It’s a while since I’ve come across an example of that fine old genre, the Glowing Review that is also a narrative of mastery. But it’s made a major comeback in Richard Rorty’s piece on Dennett’s Consciousness Explained (LRB, 21 November 1991). Who better than Rorty to stage it, with its all-star dramatis personae: Aristotle, Descartes, Hegel, Hume, Kant, Orwell, Stalin, Ryle – with Roger Penrose, John Searle and Thomas Nagel appropriately designated walk-on roles. And it’s stirring stuff. Dennett, student of a great master who ‘toppled settled philosophical convictions like ninepins’ in a work that ‘was rightly taken as the show-piece of post-war British philosophy’, has pulled off a remarkable feat. He has produced a work to equal it in boldness, originality and panache, full of ‘seminal’ arguments, which also display ‘an idiosyncratic mastery of metaphor’ etc, etc.
Well, this is all fine and for those who like that sort of thing it is most definitely the sort of thing they like. I don’t mind a good Helden-sage myself if I’m in the mood, as a matter of fact but that’s strictly provided they leave me – that is ‘she’ – out of it. I do object to being inscribed in the text when the roles for women are so lousy. What do I get here? ‘Aristotle, Ryle thought, had sensibly seen that to talk about someone’s mind is to talk about the features of her intellect and character …’ Penrose & Co agree that there are right answers to the question ‘ “What is immediately given to consciousness?”, where “given” is construed in such a way that the subject herself may be quite wrong about what is given to her consciousness’. ‘Even a reader who has never looked into a psychology book, or taken an interest in computers, will find herself absorbed in summaries of complicated psychological and physiological experiments, and in brief but clear accounts of curious computer programs.’ ‘Anyone sufficiently intrigued by this book to want a better understanding of this model will get what she wants from Andy Clark’s clear, helpful …’
After Aristotle has given my mind the once over and some of his distant descendants have surmised that I am wrong in the head, I get to be a B-stream reader who is to be offered brief, clear and helpful explanations about what goes on in the realms of seminal thought. Gee, thanks.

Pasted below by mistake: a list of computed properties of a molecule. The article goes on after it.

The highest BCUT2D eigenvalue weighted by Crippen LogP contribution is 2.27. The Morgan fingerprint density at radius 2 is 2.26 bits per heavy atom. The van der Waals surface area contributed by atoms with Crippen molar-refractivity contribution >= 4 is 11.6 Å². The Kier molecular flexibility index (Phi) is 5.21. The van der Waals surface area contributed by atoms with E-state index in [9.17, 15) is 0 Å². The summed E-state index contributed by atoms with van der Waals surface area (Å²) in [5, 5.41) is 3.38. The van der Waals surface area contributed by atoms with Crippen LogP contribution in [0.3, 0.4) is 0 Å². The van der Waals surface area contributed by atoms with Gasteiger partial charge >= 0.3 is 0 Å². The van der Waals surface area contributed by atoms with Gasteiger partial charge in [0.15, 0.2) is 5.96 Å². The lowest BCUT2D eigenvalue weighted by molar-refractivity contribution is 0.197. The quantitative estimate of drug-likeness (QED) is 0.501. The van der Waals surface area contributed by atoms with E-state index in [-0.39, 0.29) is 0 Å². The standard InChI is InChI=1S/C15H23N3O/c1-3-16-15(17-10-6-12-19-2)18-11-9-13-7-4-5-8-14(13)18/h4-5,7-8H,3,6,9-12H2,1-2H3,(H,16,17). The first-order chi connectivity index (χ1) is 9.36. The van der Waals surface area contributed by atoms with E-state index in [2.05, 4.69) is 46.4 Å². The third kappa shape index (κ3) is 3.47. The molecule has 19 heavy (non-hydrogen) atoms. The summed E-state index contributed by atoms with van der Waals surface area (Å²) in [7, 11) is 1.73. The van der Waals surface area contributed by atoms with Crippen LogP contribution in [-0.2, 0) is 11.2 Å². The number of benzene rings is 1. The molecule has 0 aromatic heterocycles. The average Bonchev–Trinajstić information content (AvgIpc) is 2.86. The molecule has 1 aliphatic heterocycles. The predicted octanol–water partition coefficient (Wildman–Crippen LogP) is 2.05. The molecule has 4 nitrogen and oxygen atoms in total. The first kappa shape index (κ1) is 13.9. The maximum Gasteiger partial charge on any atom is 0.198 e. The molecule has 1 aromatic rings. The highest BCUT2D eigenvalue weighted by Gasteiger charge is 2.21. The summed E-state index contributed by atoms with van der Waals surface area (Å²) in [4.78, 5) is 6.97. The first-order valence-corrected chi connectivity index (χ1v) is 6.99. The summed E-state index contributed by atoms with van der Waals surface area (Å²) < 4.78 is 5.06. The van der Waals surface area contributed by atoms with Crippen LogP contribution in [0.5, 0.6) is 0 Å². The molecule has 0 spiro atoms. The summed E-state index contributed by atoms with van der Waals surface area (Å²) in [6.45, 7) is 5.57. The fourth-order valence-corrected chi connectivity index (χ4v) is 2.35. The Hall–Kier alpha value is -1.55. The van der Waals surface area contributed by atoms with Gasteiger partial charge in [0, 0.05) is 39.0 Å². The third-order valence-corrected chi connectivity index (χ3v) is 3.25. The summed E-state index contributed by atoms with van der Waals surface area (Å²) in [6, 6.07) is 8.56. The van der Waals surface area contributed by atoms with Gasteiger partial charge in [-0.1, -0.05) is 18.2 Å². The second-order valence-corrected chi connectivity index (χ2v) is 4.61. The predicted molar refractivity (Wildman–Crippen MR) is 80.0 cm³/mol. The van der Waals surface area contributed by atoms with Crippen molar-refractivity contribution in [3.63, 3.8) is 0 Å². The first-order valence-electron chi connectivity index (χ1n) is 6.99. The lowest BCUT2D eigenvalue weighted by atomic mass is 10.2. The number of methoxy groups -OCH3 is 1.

Bolton Point, New South Wales
Richard Rorty is obviously of the opinion that Daniel Dennett has shouted ‘fire’ in a crowded Cartesian Theatre. If so, many will be expected to make a beeline to the nearest available exit. But on reflection (whatever that may be), Dennett is not convinced there is a Cartesian Theatre – no theatre, no exit – perhaps no fire either. In any event, I suspect John Searle and Thomas Nagel, regardless of where they are now seated, will indeed be hanging around for the second feature.
Red Bank, New Jersey
Sweden’s Turn for the Worse
Abroad when it was printed, I have only just seen Göran Bengtson’s long letter (Letters, 21 November 1991) concerning my piece on the Swedish General Election (LRB, 10 October 1991). Mr Bengtson says he cannot recognise his Sweden in my report. I barely recognise my report in his letter. He does spot one slip: the New Democrat MP Bert Karlsson indeed spells his name with a ‘K’ and not a ‘C’. Mea culpa. I’d seen it tediously often during the campaign and I still mistyped it. But mostly Bengtson is using my article as a peg on which to hang one of his own, a straightforward alternative slant on the election events.
That’s fair, and we’ve all done it. But he sinews his thesis with some fairly disagreeable asides and purple passages which render his arguments steadily less attractive. ‘Smug’ and ‘superficial’ are allowable snorts against an article one dislikes, but is it just ‘demonic’ to feel anxious, in view of the resurfacing of the Far Right in several European countries, about the New Democrats’ views on race and immigration? I cited what I heard from the lips of party spokesmen and party workers. I could have quoted uglier statements. Bengtson himself makes one when he writes of ‘immigrants and refugees … adding their own piquant strands to our lush homegrown repertoire of criminality, corruption and sloth’. I do find that, with its implication that immigrants introduce new and different varieties of problem that are somehow intrinsic to their foreignness, quite remarkably unpleasant. Elsewhere, he applauds the spectacle of the newly-elected Mr Karlsson gaining admittance to the Riksdag building and getting himself snapped for the front page of Expressen, grinning with his feet up in an empty chamber. This was a small incident, yet the outgoing Speaker, Mr Thage Peterson (famously unassuming and respected, not simply ‘pompous’), was surely right to rebuke the culprit. I would have thought that disrespect for legislatures from the populist Right (imagine the same behaviour from British or German party equivalents in Westminster or Bonn) would carry a slightly sour taste for someone of Bengtson’s generation, which is also my own generation. But he believes that ‘it’s about all the place seems to be good for. A dose of coarseness would be morally preferable.’